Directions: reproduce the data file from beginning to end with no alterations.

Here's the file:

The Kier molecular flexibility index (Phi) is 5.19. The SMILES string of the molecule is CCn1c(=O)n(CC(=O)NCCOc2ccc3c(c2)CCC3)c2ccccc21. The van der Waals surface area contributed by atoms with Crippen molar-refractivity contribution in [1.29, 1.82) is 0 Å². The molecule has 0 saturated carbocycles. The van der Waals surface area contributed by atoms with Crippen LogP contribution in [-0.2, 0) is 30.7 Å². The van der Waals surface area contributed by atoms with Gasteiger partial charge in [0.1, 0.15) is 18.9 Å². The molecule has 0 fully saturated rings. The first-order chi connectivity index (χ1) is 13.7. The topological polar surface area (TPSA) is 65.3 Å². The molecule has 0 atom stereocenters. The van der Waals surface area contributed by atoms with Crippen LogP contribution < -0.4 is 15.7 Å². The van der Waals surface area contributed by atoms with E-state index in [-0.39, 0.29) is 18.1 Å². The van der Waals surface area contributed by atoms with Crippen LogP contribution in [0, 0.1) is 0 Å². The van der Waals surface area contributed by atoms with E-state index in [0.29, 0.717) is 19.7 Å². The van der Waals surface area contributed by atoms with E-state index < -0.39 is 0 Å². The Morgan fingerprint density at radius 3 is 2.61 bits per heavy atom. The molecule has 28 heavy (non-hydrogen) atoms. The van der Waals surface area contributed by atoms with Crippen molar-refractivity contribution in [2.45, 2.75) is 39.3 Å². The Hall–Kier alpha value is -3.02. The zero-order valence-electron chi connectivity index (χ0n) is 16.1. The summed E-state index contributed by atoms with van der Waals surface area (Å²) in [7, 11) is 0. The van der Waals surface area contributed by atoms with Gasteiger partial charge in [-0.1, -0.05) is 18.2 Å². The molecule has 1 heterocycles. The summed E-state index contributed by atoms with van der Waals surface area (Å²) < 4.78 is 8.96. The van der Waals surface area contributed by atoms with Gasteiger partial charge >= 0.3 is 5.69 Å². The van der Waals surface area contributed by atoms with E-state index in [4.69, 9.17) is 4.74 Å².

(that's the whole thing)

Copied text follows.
The Kier molecular flexibility index (Phi) is 5.19. The SMILES string of the molecule is CCn1c(=O)n(CC(=O)NCCOc2ccc3c(c2)CCC3)c2ccccc21. The van der Waals surface area contributed by atoms with Crippen molar-refractivity contribution in [1.29, 1.82) is 0 Å². The molecule has 0 saturated carbocycles. The van der Waals surface area contributed by atoms with Crippen LogP contribution in [-0.2, 0) is 30.7 Å². The van der Waals surface area contributed by atoms with Gasteiger partial charge in [0.1, 0.15) is 18.9 Å². The molecule has 0 fully saturated rings. The first-order chi connectivity index (χ1) is 13.7. The topological polar surface area (TPSA) is 65.3 Å². The molecule has 0 atom stereocenters. The van der Waals surface area contributed by atoms with Crippen LogP contribution < -0.4 is 15.7 Å². The van der Waals surface area contributed by atoms with E-state index in [-0.39, 0.29) is 18.1 Å². The van der Waals surface area contributed by atoms with Crippen LogP contribution in [0, 0.1) is 0 Å². The van der Waals surface area contributed by atoms with E-state index in [0.29, 0.717) is 19.7 Å². The van der Waals surface area contributed by atoms with E-state index < -0.39 is 0 Å². The Morgan fingerprint density at radius 3 is 2.61 bits per heavy atom. The molecule has 28 heavy (non-hydrogen) atoms. The van der Waals surface area contributed by atoms with Crippen molar-refractivity contribution in [2.45, 2.75) is 39.3 Å². The Hall–Kier alpha value is -3.02. The zero-order valence-electron chi connectivity index (χ0n) is 16.1. The summed E-state index contributed by atoms with van der Waals surface area (Å²) in [7, 11) is 0. The van der Waals surface area contributed by atoms with Gasteiger partial charge in [-0.1, -0.05) is 18.2 Å². The molecule has 1 heterocycles. The summed E-state index contributed by atoms with van der Waals surface area (Å²) < 4.78 is 8.96. The van der Waals surface area contributed by atoms with Gasteiger partial charge >= 0.3 is 5.69 Å². The van der Waals surface area contributed by atoms with E-state index in [4.69, 9.17) is 4.74 Å².